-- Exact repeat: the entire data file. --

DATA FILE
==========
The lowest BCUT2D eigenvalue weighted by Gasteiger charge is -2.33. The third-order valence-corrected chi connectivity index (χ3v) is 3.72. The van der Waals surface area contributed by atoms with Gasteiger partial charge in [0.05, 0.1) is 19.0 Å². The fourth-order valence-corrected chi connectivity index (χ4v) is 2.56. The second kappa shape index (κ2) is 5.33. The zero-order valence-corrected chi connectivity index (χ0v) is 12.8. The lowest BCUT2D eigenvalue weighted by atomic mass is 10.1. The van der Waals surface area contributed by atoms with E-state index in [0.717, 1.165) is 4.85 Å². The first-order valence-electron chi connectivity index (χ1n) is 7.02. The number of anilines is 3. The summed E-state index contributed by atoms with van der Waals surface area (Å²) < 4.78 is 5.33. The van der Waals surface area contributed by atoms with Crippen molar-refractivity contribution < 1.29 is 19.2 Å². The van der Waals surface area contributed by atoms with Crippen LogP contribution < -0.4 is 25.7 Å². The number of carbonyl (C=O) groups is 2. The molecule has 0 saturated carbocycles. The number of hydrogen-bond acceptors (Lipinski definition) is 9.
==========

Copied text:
The lowest BCUT2D eigenvalue weighted by Gasteiger charge is -2.33. The third-order valence-corrected chi connectivity index (χ3v) is 3.72. The van der Waals surface area contributed by atoms with Gasteiger partial charge in [0.05, 0.1) is 19.0 Å². The fourth-order valence-corrected chi connectivity index (χ4v) is 2.56. The second kappa shape index (κ2) is 5.33. The zero-order valence-corrected chi connectivity index (χ0v) is 12.8. The lowest BCUT2D eigenvalue weighted by atomic mass is 10.1. The van der Waals surface area contributed by atoms with E-state index in [0.717, 1.165) is 4.85 Å². The first-order valence-electron chi connectivity index (χ1n) is 7.02. The number of anilines is 3. The summed E-state index contributed by atoms with van der Waals surface area (Å²) < 4.78 is 5.33. The van der Waals surface area contributed by atoms with Crippen molar-refractivity contribution < 1.29 is 19.2 Å². The van der Waals surface area contributed by atoms with Crippen LogP contribution < -0.4 is 25.7 Å². The number of carbonyl (C=O) groups is 2. The molecule has 0 saturated carbocycles. The number of hydrogen-bond acceptors (Lipinski definition) is 9.